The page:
Bioblitz comes to Berne

Enterprise file photo — Tim Tulloch
Young expert: Aaron Carr, a Berne-Knox-Westerlo sixth-grader, told the Berne Town Board in December about his plan to restock the Switzkill Farm ponds with native fish. On Saturday, he will be leading a group counting pond lice in Switzkill Farm’s Bioblitz, which will use both volunteers and experts to tally up wildlife in the town-owned property.

BERNE — An all-day species count of various plants and animals will take place at Switzkill Farm in Berne on Saturday.

Known as a Bioblitz, the event is organized by the town’s conservation board and Switzkill Farm Board.

“We’ve been wanting to do this for some time,” said Kathleen Moore, the chairwoman of the conservation board. “It actually seemed like a fun idea.”

A Bioblitz involves groups of both experts and volunteers working to count the number of various species in an area. Moore said it is fairly common among wildlife organizations — she learned about it from a friend who had worked for Audubon International in Troy, which had participants track bird species at golf courses in the area.

“You can do it in an urban area, you can do it in a park,” she said. “It’s really about raising awareness.”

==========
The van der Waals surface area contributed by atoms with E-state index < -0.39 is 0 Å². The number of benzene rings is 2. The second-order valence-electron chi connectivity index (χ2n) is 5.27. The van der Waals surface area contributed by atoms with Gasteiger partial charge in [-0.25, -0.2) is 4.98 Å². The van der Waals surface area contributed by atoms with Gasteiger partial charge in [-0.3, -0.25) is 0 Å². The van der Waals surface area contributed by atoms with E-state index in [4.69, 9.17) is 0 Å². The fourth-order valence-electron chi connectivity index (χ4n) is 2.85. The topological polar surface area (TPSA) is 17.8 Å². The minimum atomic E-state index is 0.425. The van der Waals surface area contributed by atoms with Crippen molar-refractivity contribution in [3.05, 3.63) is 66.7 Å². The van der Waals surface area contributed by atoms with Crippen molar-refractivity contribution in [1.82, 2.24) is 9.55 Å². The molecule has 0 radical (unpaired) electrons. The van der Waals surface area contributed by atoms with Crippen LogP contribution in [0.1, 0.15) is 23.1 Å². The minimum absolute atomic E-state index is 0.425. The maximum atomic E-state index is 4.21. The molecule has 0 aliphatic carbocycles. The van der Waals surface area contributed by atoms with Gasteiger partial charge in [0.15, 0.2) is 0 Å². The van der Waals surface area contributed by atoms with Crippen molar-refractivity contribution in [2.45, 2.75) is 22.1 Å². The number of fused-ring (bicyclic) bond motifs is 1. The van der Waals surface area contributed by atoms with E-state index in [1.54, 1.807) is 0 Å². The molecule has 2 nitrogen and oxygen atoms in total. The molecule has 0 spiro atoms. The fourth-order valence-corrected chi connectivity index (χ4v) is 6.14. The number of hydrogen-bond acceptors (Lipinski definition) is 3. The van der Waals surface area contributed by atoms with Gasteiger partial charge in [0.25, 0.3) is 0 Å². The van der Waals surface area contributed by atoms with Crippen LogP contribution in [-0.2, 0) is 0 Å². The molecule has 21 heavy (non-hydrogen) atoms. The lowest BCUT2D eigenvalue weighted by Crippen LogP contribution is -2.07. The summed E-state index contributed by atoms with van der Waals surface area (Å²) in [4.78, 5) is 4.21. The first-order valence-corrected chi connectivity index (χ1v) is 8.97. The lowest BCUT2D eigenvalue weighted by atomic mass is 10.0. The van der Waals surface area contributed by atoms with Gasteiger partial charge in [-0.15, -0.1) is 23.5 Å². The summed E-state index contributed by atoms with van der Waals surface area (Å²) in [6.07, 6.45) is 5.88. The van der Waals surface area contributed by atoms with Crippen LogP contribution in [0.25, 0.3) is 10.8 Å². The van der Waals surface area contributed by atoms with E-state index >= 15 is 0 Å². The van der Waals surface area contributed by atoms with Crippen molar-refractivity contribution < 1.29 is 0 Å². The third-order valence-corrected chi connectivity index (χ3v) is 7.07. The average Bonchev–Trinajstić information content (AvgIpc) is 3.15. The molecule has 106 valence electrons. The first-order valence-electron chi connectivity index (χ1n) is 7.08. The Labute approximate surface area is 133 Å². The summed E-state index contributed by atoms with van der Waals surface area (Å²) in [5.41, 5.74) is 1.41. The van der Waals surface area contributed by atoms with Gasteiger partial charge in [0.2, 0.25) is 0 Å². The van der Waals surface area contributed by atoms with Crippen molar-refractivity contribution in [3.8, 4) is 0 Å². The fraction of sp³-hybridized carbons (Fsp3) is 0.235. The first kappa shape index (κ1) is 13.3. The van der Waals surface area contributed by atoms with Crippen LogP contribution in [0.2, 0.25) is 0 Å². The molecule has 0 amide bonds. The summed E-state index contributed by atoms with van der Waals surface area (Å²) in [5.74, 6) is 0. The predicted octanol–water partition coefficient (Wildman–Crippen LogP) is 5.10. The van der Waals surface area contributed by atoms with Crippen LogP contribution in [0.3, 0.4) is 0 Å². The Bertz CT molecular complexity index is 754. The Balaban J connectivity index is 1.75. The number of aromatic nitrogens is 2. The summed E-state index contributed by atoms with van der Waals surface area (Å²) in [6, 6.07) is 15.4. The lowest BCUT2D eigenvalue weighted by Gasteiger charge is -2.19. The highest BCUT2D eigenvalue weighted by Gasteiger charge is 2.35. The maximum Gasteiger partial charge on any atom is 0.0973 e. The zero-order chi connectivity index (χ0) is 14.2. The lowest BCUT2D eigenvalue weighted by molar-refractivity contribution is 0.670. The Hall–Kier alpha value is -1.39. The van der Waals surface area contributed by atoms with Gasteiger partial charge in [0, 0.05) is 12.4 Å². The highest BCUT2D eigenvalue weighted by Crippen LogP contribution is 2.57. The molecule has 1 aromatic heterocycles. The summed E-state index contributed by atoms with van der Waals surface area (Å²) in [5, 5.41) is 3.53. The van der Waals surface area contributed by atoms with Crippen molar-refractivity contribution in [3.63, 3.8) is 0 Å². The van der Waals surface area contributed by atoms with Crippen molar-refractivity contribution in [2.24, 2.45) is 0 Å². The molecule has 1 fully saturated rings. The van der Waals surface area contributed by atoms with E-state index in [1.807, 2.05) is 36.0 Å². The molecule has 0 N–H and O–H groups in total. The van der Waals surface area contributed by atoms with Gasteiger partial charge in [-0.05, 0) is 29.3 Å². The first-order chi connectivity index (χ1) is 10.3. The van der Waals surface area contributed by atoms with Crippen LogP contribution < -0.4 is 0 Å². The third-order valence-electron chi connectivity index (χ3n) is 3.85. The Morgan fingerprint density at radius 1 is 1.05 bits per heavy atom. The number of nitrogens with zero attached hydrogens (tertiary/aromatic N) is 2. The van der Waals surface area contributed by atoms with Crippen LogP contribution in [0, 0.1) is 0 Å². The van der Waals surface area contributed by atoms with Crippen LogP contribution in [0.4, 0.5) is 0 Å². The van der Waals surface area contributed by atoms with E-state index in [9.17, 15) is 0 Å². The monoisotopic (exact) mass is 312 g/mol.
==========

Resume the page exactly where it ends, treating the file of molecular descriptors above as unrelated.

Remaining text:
For Berne’s Bioblitz, various experts will lead groups of volunteers to find specific types of organisms, said town councilwoman and Switzkill Farm Board liaison Karen Schimmer. The categories are reptiles and amphibians; arthropods; birds; moss, lichen, and liverworts; pond lice; and woody and herbaceous plants.

“We have the environment and an area where we can do the best species counting,” she said.

Schimmer emphasized that this is an all-ages, all-abilities event.

“You can be an expert, you can be an enthusiast,” she said.

While Schimmer said the main goal is to enlighten participants about the wildlife in their area, she said she hopes the species count can be used in a brochure about Switzkill Farm, possibly as a way for visitors to go to certain areas to find specific creatures.

Doug Frasier, a former chairman of the conservation board and a retired professor from Siena College, will provide his expertise on reptiles and amphibians, said Moore. Judith Henningson, who has a background in entomology and taught biology for 22 years at the LaSalle Institute, will lead the group looking for arthropods.

Despite the various experts, Moore — who studied forest biology and botany — said the point is not to have them there as much as it is to have anyone come and look for wildlife.

A sixth-grader from Berne, Aaron Carr, will be leading the group counting pond lice, said Schimmer. Aaron presented a plan to restock the ponds at Switzkill Farm with native fish at a town board meeting this past December.

Participants will be equipped with field guides, some hand lenses, nets, a microscope, and a berlese funnel to look for insects and other arthropods in the soil, said Moore.

“I think it’s a good place — it’s a good place to start for environmental education,” she said.

“Bring shoes and a willingness to learn,” Moore added. “And keep your eyes open.”


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